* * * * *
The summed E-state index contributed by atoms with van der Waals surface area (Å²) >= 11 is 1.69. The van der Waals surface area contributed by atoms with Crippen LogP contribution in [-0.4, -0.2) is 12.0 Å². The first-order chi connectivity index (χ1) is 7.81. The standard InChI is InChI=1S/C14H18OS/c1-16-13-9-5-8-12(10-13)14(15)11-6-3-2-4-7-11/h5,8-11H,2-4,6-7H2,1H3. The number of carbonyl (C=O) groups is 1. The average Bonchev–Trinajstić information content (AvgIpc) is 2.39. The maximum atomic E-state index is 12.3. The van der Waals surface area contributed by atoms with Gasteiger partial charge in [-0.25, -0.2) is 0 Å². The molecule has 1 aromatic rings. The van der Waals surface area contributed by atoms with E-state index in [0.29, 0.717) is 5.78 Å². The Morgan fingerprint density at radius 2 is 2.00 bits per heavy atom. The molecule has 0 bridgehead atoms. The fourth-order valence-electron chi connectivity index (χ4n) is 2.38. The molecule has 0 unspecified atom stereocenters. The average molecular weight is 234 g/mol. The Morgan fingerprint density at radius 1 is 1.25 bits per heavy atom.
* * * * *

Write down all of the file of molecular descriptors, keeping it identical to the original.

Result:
The summed E-state index contributed by atoms with van der Waals surface area (Å²) >= 11 is 1.69. The van der Waals surface area contributed by atoms with Crippen LogP contribution in [-0.4, -0.2) is 12.0 Å². The first-order chi connectivity index (χ1) is 7.81. The standard InChI is InChI=1S/C14H18OS/c1-16-13-9-5-8-12(10-13)14(15)11-6-3-2-4-7-11/h5,8-11H,2-4,6-7H2,1H3. The number of carbonyl (C=O) groups is 1. The average Bonchev–Trinajstić information content (AvgIpc) is 2.39. The maximum atomic E-state index is 12.3. The van der Waals surface area contributed by atoms with Gasteiger partial charge in [-0.25, -0.2) is 0 Å². The molecule has 1 aromatic rings. The van der Waals surface area contributed by atoms with E-state index in [0.29, 0.717) is 5.78 Å². The Morgan fingerprint density at radius 2 is 2.00 bits per heavy atom. The molecule has 0 bridgehead atoms. The fourth-order valence-electron chi connectivity index (χ4n) is 2.38. The molecule has 0 unspecified atom stereocenters. The average molecular weight is 234 g/mol. The Morgan fingerprint density at radius 1 is 1.25 bits per heavy atom.